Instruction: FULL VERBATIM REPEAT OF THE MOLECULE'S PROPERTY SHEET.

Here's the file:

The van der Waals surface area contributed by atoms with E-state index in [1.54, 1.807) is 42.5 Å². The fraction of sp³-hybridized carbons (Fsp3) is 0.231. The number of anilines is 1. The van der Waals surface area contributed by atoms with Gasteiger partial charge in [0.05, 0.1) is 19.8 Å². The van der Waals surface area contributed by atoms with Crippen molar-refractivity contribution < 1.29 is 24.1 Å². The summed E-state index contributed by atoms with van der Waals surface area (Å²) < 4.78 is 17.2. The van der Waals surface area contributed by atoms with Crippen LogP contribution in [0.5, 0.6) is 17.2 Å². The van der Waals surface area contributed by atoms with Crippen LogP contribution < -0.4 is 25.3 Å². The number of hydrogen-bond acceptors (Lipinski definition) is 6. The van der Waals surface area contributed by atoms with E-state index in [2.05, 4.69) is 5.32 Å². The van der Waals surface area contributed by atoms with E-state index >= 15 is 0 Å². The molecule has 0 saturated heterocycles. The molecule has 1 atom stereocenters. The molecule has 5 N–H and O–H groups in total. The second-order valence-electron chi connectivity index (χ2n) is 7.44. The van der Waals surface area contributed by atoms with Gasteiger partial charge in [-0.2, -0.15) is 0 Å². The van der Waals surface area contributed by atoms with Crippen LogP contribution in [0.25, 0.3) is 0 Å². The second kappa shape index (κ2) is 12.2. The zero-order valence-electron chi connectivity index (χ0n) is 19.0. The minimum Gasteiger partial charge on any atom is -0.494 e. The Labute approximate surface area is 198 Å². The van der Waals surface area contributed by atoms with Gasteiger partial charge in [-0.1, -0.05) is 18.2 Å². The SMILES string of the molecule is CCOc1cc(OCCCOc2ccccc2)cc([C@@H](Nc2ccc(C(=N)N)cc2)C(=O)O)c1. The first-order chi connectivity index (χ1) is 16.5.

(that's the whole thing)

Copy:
The van der Waals surface area contributed by atoms with E-state index in [1.54, 1.807) is 42.5 Å². The fraction of sp³-hybridized carbons (Fsp3) is 0.231. The number of anilines is 1. The van der Waals surface area contributed by atoms with Gasteiger partial charge in [0.05, 0.1) is 19.8 Å². The van der Waals surface area contributed by atoms with Crippen molar-refractivity contribution < 1.29 is 24.1 Å². The summed E-state index contributed by atoms with van der Waals surface area (Å²) < 4.78 is 17.2. The van der Waals surface area contributed by atoms with Crippen LogP contribution in [0.5, 0.6) is 17.2 Å². The van der Waals surface area contributed by atoms with Crippen LogP contribution < -0.4 is 25.3 Å². The number of hydrogen-bond acceptors (Lipinski definition) is 6. The van der Waals surface area contributed by atoms with E-state index in [2.05, 4.69) is 5.32 Å². The van der Waals surface area contributed by atoms with E-state index >= 15 is 0 Å². The molecule has 0 saturated heterocycles. The molecule has 1 atom stereocenters. The molecule has 5 N–H and O–H groups in total. The second-order valence-electron chi connectivity index (χ2n) is 7.44. The van der Waals surface area contributed by atoms with Gasteiger partial charge in [-0.2, -0.15) is 0 Å². The van der Waals surface area contributed by atoms with Crippen LogP contribution in [0.25, 0.3) is 0 Å². The second kappa shape index (κ2) is 12.2. The zero-order valence-electron chi connectivity index (χ0n) is 19.0. The minimum Gasteiger partial charge on any atom is -0.494 e. The Labute approximate surface area is 198 Å². The van der Waals surface area contributed by atoms with Gasteiger partial charge in [-0.1, -0.05) is 18.2 Å². The SMILES string of the molecule is CCOc1cc(OCCCOc2ccccc2)cc([C@@H](Nc2ccc(C(=N)N)cc2)C(=O)O)c1. The first-order chi connectivity index (χ1) is 16.5.